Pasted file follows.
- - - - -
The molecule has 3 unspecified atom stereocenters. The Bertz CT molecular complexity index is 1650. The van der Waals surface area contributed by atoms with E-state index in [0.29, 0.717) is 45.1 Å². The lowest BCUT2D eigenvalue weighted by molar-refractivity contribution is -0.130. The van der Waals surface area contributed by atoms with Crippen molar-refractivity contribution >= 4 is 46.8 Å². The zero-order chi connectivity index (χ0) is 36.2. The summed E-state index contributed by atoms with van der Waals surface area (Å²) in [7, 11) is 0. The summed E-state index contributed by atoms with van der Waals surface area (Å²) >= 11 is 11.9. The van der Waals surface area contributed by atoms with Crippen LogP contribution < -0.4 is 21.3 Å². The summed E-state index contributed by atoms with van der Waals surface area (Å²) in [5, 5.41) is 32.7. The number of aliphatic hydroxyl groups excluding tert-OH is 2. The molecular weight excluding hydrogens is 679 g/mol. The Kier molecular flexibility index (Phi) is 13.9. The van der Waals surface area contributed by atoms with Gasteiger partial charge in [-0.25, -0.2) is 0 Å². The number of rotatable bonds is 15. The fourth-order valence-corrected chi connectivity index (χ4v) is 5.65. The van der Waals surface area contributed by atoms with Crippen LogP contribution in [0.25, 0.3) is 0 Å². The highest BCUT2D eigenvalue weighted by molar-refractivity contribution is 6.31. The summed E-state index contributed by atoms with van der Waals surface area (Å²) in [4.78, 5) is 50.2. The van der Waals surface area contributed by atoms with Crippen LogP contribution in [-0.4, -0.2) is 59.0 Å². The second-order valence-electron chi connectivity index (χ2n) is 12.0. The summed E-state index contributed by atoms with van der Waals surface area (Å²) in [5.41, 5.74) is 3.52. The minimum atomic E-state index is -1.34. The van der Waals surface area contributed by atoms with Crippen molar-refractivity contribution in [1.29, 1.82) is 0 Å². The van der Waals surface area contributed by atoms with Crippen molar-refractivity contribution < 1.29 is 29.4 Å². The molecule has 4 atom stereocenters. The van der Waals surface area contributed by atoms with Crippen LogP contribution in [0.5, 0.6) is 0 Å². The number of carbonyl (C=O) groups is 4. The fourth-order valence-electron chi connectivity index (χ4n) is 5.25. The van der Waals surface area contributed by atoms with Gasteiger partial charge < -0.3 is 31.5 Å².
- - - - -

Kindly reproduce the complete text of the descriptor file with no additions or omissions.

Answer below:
The molecule has 3 unspecified atom stereocenters. The Bertz CT molecular complexity index is 1650. The van der Waals surface area contributed by atoms with E-state index in [0.29, 0.717) is 45.1 Å². The lowest BCUT2D eigenvalue weighted by molar-refractivity contribution is -0.130. The van der Waals surface area contributed by atoms with Crippen molar-refractivity contribution >= 4 is 46.8 Å². The zero-order chi connectivity index (χ0) is 36.2. The summed E-state index contributed by atoms with van der Waals surface area (Å²) in [7, 11) is 0. The summed E-state index contributed by atoms with van der Waals surface area (Å²) >= 11 is 11.9. The van der Waals surface area contributed by atoms with Crippen LogP contribution < -0.4 is 21.3 Å². The summed E-state index contributed by atoms with van der Waals surface area (Å²) in [5, 5.41) is 32.7. The number of aliphatic hydroxyl groups excluding tert-OH is 2. The molecular weight excluding hydrogens is 679 g/mol. The Kier molecular flexibility index (Phi) is 13.9. The van der Waals surface area contributed by atoms with Gasteiger partial charge in [-0.25, -0.2) is 0 Å². The number of rotatable bonds is 15. The fourth-order valence-corrected chi connectivity index (χ4v) is 5.65. The van der Waals surface area contributed by atoms with Crippen LogP contribution in [0.25, 0.3) is 0 Å². The highest BCUT2D eigenvalue weighted by molar-refractivity contribution is 6.31. The summed E-state index contributed by atoms with van der Waals surface area (Å²) in [4.78, 5) is 50.2. The van der Waals surface area contributed by atoms with Crippen LogP contribution in [-0.4, -0.2) is 59.0 Å². The second-order valence-electron chi connectivity index (χ2n) is 12.0. The summed E-state index contributed by atoms with van der Waals surface area (Å²) in [5.41, 5.74) is 3.52. The minimum atomic E-state index is -1.34. The van der Waals surface area contributed by atoms with Crippen molar-refractivity contribution in [1.29, 1.82) is 0 Å². The van der Waals surface area contributed by atoms with Crippen molar-refractivity contribution < 1.29 is 29.4 Å². The molecule has 4 atom stereocenters. The van der Waals surface area contributed by atoms with Crippen LogP contribution in [0.5, 0.6) is 0 Å². The number of carbonyl (C=O) groups is 4. The fourth-order valence-electron chi connectivity index (χ4n) is 5.25. The van der Waals surface area contributed by atoms with Gasteiger partial charge < -0.3 is 31.5 Å².